Happy anniversary, Robin
Nineteenth anniversaries are not usually cause for celebration. In Robin Yount’s case, it just feels fitting.
Yount, whose No. 19 hangs in retirement high above Miller Park, cemented his place in the Hall of Fame on this date 19 years ago, when he dumped a seventh-inning single into right field against the Indians’ Jose Mesa at County Stadium. Yount became the 17th player in Major League history to reach 3,000 hits.
Yount was the third-youngest member at the time of that exclusive club, behind Ty Cobb and Hank Aaron. He collected his final 10 hits in a seven-game hitting streak that culminated with No. 3,000 on Sept. 9, 1992.
“It almost feels like you’re out there alone. It’s kind of a weird feeling,” Yount told MLB.com earlier this summer. “At least it was for me. I remember that we were in a pennant race the year I got mine and it was late in the year. I felt very uncomfortable because it seemed like the focus was on me, and I felt that it should have been on the team because we had a legitimate chance to win that division last year.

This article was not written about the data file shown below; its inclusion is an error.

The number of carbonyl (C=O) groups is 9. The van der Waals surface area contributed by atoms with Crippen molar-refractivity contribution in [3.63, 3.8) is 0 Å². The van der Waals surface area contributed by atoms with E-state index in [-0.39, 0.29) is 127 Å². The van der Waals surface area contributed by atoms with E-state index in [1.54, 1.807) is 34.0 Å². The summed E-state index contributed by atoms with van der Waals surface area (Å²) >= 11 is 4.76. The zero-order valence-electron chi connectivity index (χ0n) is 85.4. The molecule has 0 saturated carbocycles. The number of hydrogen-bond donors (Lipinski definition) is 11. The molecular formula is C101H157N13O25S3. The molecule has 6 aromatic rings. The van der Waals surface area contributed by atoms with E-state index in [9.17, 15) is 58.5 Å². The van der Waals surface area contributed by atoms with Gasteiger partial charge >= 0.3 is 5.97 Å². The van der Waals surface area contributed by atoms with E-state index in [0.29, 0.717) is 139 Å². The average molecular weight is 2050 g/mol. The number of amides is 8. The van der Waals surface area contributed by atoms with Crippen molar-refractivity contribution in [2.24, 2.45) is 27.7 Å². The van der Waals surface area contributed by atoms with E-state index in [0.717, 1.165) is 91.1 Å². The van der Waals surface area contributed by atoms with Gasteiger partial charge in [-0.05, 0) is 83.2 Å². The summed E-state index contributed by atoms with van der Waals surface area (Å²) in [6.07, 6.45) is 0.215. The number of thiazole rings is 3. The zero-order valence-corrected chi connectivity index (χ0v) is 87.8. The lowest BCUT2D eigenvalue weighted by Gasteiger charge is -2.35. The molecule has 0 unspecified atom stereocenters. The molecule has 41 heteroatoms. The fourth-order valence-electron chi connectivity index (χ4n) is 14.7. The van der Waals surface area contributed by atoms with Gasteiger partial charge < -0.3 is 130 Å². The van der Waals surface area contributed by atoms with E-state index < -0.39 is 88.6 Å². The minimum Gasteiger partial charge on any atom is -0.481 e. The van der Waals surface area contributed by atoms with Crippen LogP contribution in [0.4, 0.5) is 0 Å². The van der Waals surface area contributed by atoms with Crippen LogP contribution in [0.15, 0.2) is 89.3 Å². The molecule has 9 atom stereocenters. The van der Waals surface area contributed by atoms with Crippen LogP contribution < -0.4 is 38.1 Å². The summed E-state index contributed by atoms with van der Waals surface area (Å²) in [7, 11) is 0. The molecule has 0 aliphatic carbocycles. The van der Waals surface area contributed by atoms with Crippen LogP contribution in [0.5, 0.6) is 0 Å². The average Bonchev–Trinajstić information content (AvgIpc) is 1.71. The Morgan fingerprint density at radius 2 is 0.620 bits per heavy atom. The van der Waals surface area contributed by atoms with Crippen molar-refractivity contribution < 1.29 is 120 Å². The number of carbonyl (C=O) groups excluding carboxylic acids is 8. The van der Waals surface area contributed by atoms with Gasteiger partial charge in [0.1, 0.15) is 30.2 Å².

“I found myself getting caught up in it because everyone else was caught up in it. I’ll be honest — for me, it was a bit of a distraction. I can remember when I got within one or two hits, I got real angry at myself because I was distracted. I had a long talk with myself after one of those games, I don’t remember which one.”
When he got his milestone hit, longtime teammates Paul Molitor and Jim Gantner were the first to embrace Yount at first base.
“Robin, he was my closest friend on the Brewers. He was the most unselfish player that I ever played with,” said Molitor, who would join the club 13 years later. “So, to watch him be humbled by the attention of reaching that milestone, and to do it in Milwaukee, where he’s the most popular Brewer in history, it was emotional for me to see that.”
Molitor remembered Yount’s chase when he engaged in his own during the ’96 season.
“To see how he handled it helped me in understanding that it’s a moment to be enjoyed and not fought,” Molitor said.
“You get 3,000 hits because of longevity,” Yount said, “and I guess what I’m most proud of,”
My MLB.com colleague Todd Zolecki, a fellow New Berliner, told me last night that he was at Yount’s milestone game. I would love to hear your own memories of that night in the comments.
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